Try to Identify Unknown, Cohen Says
By Jim Garamone
American Forces Press Service
WASHINGTON, May 7, 1998 Defense Secretary William S. Cohen has approved a study group's recommendation to disinter the Vietnam Unknown from the Tomb of the Unknowns in Arlington (Va.) National Cemetery, Pentagon officials said May 7.
A DoD senior working group concluded new mitochondrial DNA testing may allow scientists to determine the service member's identity. DoD will disinter the remains May 14.
Pentagon spokesman Ken Bacon said the secretary had to weigh the sanctity of the Tomb of the Unknowns against the DoD policy to provide full accounting of those service members missing in action. "[Cohen] concluded if we can identify [the service member], then we have an obligation to do so," Bacon said.
If all goes perfectly, DoD may be able to announce the identity of the Unknown in three months, said Alan Liotta, deputy director Defense Prisoner of War/Missing Personnel Office.
Charles Cragin, acting assistant secretary of defense for reserve affairs and a member of the DoD working group, said if the remains are identified, they likely will belong to one of two men: Air Force 1st Lt. Michael J. Blassie or Army Capt. Rodney Strobridge. Blassie was an A-37 pilot, and Strobridge flew a Cobra helicopter. Both were shot down near An Loc, South Vietnam, on May 11, 1972.
Seven other Americans are known lost within a 25-mile radius. DoD will include them in scientific tests to determine identity, if possible.
Arlington Cemetery Superintendent John C. Metzler Jr. said workers will start disinterment the night of May 13. He said members of the Tomb Guard -- specially selected soldiers of the Army's 3rd Infantry -- will continue their watch.
Arlington workers will remove paving stones around the marble cover of the crypt, then lift off the marble cover. Under the cover is a cement cover, and inside that is the casket. Metzler said the remains were placed in a blanket, then sealed in plastic. If the bag has not been breached, he believes the remains should be in good condition.
Once the workers remove the casket, David R. Rankin, a forensic anthropologist with the Army's Central Identification Lab in Hawaii, will place an evidence tape on the casket so chain of custody is continued.
After a short ceremony, a hearse will take the remains to the Armed Forces Institute of Pathology, on the grounds of Walter Reed Army Medical Center here. Rankin will open the casket and begin examining the remains. He will perform an anthropological examination, and try to determine the race, age, sex and stature of the person based on his observations. He will then prepare a bone sample for testing at the Armed Forces DNA Identification Laboratory in Rockville, Md.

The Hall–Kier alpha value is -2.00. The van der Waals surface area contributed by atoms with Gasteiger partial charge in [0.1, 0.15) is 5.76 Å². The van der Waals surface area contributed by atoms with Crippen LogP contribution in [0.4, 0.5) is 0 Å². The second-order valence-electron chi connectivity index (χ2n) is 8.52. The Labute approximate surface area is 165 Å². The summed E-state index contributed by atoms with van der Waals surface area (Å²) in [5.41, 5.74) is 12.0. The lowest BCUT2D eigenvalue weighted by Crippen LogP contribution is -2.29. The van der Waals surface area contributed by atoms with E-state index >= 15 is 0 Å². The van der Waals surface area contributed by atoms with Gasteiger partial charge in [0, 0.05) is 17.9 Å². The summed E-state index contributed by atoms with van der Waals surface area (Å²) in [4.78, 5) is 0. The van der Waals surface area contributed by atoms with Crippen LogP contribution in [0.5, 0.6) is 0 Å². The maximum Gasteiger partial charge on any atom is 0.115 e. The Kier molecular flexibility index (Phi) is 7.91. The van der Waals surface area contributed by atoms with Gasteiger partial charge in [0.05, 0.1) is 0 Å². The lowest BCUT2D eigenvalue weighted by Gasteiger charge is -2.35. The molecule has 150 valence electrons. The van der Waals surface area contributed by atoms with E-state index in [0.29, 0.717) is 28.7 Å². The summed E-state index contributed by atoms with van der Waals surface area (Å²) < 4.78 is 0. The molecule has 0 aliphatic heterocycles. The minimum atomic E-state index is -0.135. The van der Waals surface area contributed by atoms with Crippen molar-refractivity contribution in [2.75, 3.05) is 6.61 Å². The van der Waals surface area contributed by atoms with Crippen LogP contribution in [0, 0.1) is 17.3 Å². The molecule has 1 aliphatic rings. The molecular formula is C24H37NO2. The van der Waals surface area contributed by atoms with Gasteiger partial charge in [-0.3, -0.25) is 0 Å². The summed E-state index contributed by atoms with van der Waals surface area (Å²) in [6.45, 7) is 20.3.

Scientists at the DNA lab have identified people through mitochondrial DNA since 1991. Mitochondrial DNA is that DNA outside the nucleus of a cell.
"There are hundreds of copies of mitochondrial DNA in each cell," said lab chief Mitchell M. Holland. "The other characteristic is [mitochondrial DNA] is maternally inherited." In other words, the more commonly known genomic DNA [inside the nuclei of cells] is a mix of both parents' DNA. Mitochondrial DNA comes only from the mother.
If scientists can isolate two grams of the mitochondrial DNA from the bone, they will try to match it against samples from the families of the nine men DoD believes could possibly be the Unknown. Officials said the match alone is not enough to establish identity, but a match plus forensic analysis is.
Officials stressed that outside experts will monitor the entire process. For example, Kevin C. McElfresh, vice president and director of research for the Bode Technology Group in Sterling, Va., will monitor the mitochondrial DNA process to ensure it meets rigorous standards. Others will monitor the disinterment and be present when officials open the casket.
A DoD news release discussed three possible outcomes: the testing could conclusively identify the remains as one of the nine possible Americans lost near An Loc; the remains are not from one of the nine; or the testing could be inconclusive.